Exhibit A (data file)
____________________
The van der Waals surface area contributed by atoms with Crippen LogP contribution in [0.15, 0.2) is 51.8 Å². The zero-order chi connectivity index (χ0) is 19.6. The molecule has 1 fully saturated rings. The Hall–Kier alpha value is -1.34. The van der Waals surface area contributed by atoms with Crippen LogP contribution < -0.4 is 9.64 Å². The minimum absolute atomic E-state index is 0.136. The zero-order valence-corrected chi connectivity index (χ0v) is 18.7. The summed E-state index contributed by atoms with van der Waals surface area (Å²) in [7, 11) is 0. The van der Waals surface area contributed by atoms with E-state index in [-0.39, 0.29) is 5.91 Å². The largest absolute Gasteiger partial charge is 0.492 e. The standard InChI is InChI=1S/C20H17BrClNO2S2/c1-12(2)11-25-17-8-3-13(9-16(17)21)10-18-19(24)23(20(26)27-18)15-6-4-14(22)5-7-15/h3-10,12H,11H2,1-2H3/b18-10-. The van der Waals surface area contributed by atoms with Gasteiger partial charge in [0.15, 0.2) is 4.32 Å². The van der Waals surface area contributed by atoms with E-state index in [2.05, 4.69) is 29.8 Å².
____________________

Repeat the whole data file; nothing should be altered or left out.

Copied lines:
The van der Waals surface area contributed by atoms with Crippen LogP contribution in [0.15, 0.2) is 51.8 Å². The zero-order chi connectivity index (χ0) is 19.6. The molecule has 1 fully saturated rings. The Hall–Kier alpha value is -1.34. The van der Waals surface area contributed by atoms with Crippen LogP contribution < -0.4 is 9.64 Å². The minimum absolute atomic E-state index is 0.136. The zero-order valence-corrected chi connectivity index (χ0v) is 18.7. The summed E-state index contributed by atoms with van der Waals surface area (Å²) in [7, 11) is 0. The van der Waals surface area contributed by atoms with E-state index in [-0.39, 0.29) is 5.91 Å². The largest absolute Gasteiger partial charge is 0.492 e. The standard InChI is InChI=1S/C20H17BrClNO2S2/c1-12(2)11-25-17-8-3-13(9-16(17)21)10-18-19(24)23(20(26)27-18)15-6-4-14(22)5-7-15/h3-10,12H,11H2,1-2H3/b18-10-. The van der Waals surface area contributed by atoms with Gasteiger partial charge in [0.15, 0.2) is 4.32 Å². The van der Waals surface area contributed by atoms with E-state index in [2.05, 4.69) is 29.8 Å².